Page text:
Alan Turing and the Price Paid by LGBT Scientists, Part Deux

“A Great science fiction detective story”
Ian Watson, author of The Universal Machine

Luck and Death at the Edge of the World

Days to Centenary: 75

In my last post I noted that this year´s Manchester Pride Festival will have the theme ‘Queer’d Science’ in honour of Alan Turing.

I cited a few other examples of LGBT scientists, intending to finish posting my prepared list of scientific luminaries in today´s post.  Then, in the Turing Centenary Twitter feed, I asked if people wanted to suggest any names.  I´m going to put the rest of my list on hold so I can focus on two responses I got.

The first response I got had nothing in particular to do with discrimination against today´s LGBT scientists (that part´s further down the page) — it just happens to involve two fascinating gay men who were scientists by trade.  One had a scientific life that was entirely distinct from his work, while for the other his work and his orientation were all part of a whole.

I´ve never met @RalfBuelow (he´s in Germany and I´m in Brazil), but we´ve had at least one good conversation and he´s got an awesome web site called Retro-Futurismus.

He suggested two names:  American Richard Montague  (1930–1971) and German Magnus Hirschfeld (1868–1935), both choices that were not on my original list and each interesting in its own way.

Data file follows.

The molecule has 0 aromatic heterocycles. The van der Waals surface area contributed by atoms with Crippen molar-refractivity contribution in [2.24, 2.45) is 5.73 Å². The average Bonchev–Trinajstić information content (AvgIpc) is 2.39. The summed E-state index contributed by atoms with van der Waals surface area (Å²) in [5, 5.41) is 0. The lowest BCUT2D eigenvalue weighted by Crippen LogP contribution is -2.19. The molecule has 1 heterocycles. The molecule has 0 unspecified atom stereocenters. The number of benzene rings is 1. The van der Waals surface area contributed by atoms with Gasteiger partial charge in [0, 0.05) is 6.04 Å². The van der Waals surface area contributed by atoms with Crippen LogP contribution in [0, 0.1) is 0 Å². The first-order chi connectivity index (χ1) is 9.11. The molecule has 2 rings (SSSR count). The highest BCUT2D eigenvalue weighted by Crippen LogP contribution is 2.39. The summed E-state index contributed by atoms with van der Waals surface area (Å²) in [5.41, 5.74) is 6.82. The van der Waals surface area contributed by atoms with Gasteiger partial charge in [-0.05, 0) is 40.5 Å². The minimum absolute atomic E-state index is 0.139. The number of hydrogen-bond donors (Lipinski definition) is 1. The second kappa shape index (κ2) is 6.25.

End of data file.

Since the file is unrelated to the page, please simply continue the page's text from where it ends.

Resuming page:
Richard Montague

Montague was an accomplished mathematician and philosopher working in logic and set theory.   In 1971 he was strangled to death in his home in a murder that is still unsolved.  Montague had apparently brought several people home from a bar one evening and then was killed by one or more of them.

His life and murder were the foundation for no fewer than three novels:  The Semantics of Murder (by Aifric Campbell), Less Than Meets the Eye (by David Berlinski, about whom more below), and The Mad Man (by Hugo- and Nebula-winning gay science fiction master Samuel R. Delaney). You can find an article on some of Montague´s fictional incarnations here.

In his book Black Mischief: Language, Life, Logic, Luck, Berlinski gives a portrait of a Montague as a man of provocative wit:

Richard Montague was a small, very dapper, compact, cufflink of a character. He was dressed in a neat blue suit, a snowy white shirt, and a matching crimson tie. We had met for drinks in mid-town Manhattan—he, Daniel Gallin, and I. His hands, I noticed, were square, the fingernails manicured and covered with a clear polish. A logician by profession, Montague had a reputation for great technical brilliance. His papers were adroit, carefully written, biting, and completely beyond the intellectual grasp of all but a handful of analytic philosophers.

We talked of taxes and politics and how on Earth do you survive in this place—meaning New York. Then the discussion turned to mathematics and Montague cheered up. He had just commenced his research program into formal grammars and had published a series of papers of truly monstrous technicality. He liked to imagine that he and Chomsky were rivals. “There are,” he said, “two great frauds in the history of twentieth-century science. One of them is Chomsky.”
I reached for the peanuts.